Have you ever started a new job or position and thought Where do I start? I recently started a new role in my company and it’s also a new position—so there are no past performers to measure against. The stakes are high and although the objective is clear, we are still defining the key responsibilities. It’s a challenge I welcome—and yet I found myself needing to re-engage a coach. I needed someone outside of my company who would be objective and help me through the change I’m leading. This got me reflecting on the value of coaching and inspired me to share with you my perspective on what the best coaches do.
Here’s what I’ve rediscovered: Leaders often engage a coach when they are faced with opportunities and challenges such as a significant hurdle to overcome, an opportunity to be promoted, or a career that is stalled. The basis for coaching is to assist the leader from going from point A to point B and help them grow and learn throughout the process.
While each coach has their own unique approach, coaching in general has universal guidelines that are embraced by the industry and designed to help clients get the most value from their investment. Thinking about a coach for an opportunity or challenge you may be facing? Here’s what to look for.
- Confidentiality. It’s critical for the coach to create a secure environment so that the client feels safe to speak freely.
- Action oriented. Coaching is about personal growth and achievement. In order to have that, the client must take action between meetings.
- Discovery process. The best answers lie within the client, so it’s important for the coach to lead the discovery process for the client.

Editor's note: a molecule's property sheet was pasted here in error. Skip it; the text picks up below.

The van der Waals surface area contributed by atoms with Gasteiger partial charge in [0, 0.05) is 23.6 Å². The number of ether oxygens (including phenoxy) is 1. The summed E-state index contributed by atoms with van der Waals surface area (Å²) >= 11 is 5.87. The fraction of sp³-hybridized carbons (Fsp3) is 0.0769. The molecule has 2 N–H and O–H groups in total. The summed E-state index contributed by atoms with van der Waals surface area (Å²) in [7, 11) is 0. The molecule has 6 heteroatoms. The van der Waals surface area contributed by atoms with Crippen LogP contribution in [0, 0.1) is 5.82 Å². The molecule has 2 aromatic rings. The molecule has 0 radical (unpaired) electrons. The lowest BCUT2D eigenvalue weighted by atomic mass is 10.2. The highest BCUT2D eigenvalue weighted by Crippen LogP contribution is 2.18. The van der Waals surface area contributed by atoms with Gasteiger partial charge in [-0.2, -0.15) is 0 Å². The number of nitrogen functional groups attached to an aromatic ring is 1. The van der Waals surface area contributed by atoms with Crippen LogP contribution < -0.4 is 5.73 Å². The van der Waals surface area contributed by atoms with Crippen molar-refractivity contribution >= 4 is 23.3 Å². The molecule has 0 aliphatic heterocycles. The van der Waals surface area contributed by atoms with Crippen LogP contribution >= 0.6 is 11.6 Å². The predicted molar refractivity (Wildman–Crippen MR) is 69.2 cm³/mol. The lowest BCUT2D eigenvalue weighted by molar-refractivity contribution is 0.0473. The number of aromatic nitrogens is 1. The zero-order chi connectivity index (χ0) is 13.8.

- Client’s agenda. The client should always lead the agenda for what they want to accomplish through the coaching. The client needs to articulate what will be different as a result of being coached.
Organizations today are in a constant state of change. They need leaders who can adapt and change with them. Coaching has become a sought after development tool because the change it achieves with leaders is visible and significant. If these guidelines are embraced and both coach and client are committed to the process, coaching can be a life changing experience. I know coaching will benefit me in my new role—and I’m sure it will also help you with challenges and opportunities as you take on the new year.
About the Author
Joni Wickline is Vice President, International Growth Strategy with The Ken Blanchard Companies. You can read Wickline’s posts as a part of Coaching Tuesday here at Blanchard LeaderChat for ideas, research, and inspirations from the world of executive coaching.
2 thoughts on “4 Things to Look For When Choosing an Executive Coach”
Thanks Renel! Any suggestions on how to embrace the real estate market? Perhaps you have come across some documents that can propel us to seal a deeliSaarch!ng for some insightsITS
Have European poloticians got any common sense or values remaining, or has the spectre of the demonic marxist doctorine, “political correctness” turned their words and actions into outright cowardly submission, thus ending the rights of indiginous european populations to exist? and thus Isnt this just what bin Laden and his cronies are waging “Jihad” for?If poloticians are openly prepared to hand over our lands to Islamic despots on a leftist whim, it may eventualy come as a shock to them that their people arnt.Islamic Europe?We have awoken. We are rising. and we will shine.